“There are so many variables that go into every single pitch, every bunt play, every hit-and-run, every move you make in the bullpen. Nothing is for sure in this game. You have 25 guys that you put together with your front office, 25 guys that give you the best chance to win. You’re going to go to war with those guys every single day, and you’re going to have confidence in those guys, or they’re not going to be on your ball club. That’s the way I approach it. I have faith and trust in every single guy that goes out there. At the end of the day, if you leave it all out on the table, you’re going to live with your decisions.”

On defensive shifts: “I’m a little old school on this. I really don’t believe in over-shifting. If you’re going to play a guy to pull, play him over two steps. If you’re going to play him to the opposite field, do it two steps in that direction. Think about the teams who were in the World Series last year. Did they shift anybody? They played everybody straight up.

“Look at Adam Dunn. If you break down his tendencies, he’s changed to where a lot of teams aren’t shifting anymore. He’s hitting the ball to the other side of the field. But he doesn’t hit a ball down the right field line on the ground. You could play the first basemen off the line, because his ground balls are straight up at second base. But I disagree with a lot of shifting. Unless, it’s extreme extremes, where numbers are going to show me that, then I wouldn’t do it.

“In today’s game, if you go by some of the information that’s out there, you could shift seven guys if you wanted to — extreme shift seven guys in the lineup — and I disagree with that.”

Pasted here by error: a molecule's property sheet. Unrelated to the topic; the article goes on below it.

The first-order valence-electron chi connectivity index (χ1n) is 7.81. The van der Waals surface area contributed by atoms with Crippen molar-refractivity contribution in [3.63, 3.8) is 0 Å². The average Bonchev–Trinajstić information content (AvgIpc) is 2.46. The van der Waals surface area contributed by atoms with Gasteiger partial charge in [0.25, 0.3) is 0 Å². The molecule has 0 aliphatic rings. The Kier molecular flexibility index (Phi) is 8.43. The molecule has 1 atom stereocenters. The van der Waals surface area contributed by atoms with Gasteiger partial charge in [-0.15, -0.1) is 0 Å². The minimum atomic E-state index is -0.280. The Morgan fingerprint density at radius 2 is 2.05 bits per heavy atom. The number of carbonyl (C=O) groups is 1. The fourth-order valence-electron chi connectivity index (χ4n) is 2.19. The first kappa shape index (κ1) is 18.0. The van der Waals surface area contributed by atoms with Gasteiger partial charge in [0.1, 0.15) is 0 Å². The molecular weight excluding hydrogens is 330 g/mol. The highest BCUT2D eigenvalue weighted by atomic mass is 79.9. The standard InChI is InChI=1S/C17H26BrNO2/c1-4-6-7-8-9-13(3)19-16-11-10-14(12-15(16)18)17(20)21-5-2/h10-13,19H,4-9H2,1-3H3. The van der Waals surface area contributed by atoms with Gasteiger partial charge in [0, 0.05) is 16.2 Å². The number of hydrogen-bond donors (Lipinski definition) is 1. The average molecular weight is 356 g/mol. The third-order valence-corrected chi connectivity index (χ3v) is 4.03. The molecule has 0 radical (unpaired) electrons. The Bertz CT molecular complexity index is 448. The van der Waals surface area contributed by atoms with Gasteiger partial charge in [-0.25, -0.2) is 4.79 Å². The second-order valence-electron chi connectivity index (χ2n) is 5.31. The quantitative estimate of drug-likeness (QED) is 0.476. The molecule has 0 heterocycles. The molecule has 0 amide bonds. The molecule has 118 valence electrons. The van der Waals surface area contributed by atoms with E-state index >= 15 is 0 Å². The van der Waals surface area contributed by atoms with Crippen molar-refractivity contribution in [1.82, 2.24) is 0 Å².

On pitcher usage: “Pitch counts in the minor leagues are to the point where guys get to the big leagues and you’re expecting six-inning pitchers. They’re not built to go deeper into the game. Throughout the minor leagues, you should learn how to get through situations and extend pitch counts. And it also depends on how the game is going. Are they taxed innings? If a guy goes out and goes seven innings and was never in any trouble, there’s no wear-and-tear on that arm. There’s no stress on that arm, but he’s taken out and doesn’t learn how to finish a game in the eighth inning, the ninth inning. When you’re in a pennant race, you want that guy to be able to go and there and want that ball in the late innings.

“To me, usage is common sense and communication. You talk with a guy, and through communication you know how he’s feeling. He may not necessarily tell you the truth, but you’ll usually know. And again, are they stressful innings? Did this reliever come in and throw two pitches and get out of the inning? If he does that three days in a row, do you say, “OK, he needs a day off,’ when he threw 10-12 pitches as opposed to 30 in one inning?”

On sample sizes and commitment:
“You make decisions based on numbers, and you’d obviously rather have more history than say, a hitter being 4 for 6. You’d rather have 20 for 60. But in today’s game, you often don’t see that.

“You go with your hunch, and you go with numbers. At the end of the day, you’ve got to be able to answer the questions. Why didn’t it work? You need to have an answer, and you need to have commitment in your answer, just like you had commitment in your decision. I‘m out there with my 25 guys, and they’re going to know I have their back. Whether we‘re playing no-doubles — whatever the decision is — that‘s going to be the preference of the manager.”

David Laurila grew up in Michigan's Upper Peninsula and now writes about baseball from his home in Cambridge, Mass. He authored the Prospectus Q&A series at Baseball Prospectus from December 2006-May 2011 before being claimed off waivers by FanGraphs. He can be followed on Twitter @DavidLaurilaQA.

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Joe McEwing seems rather old school in his philosophies but he was my favorite player growing up on the hapless Mets.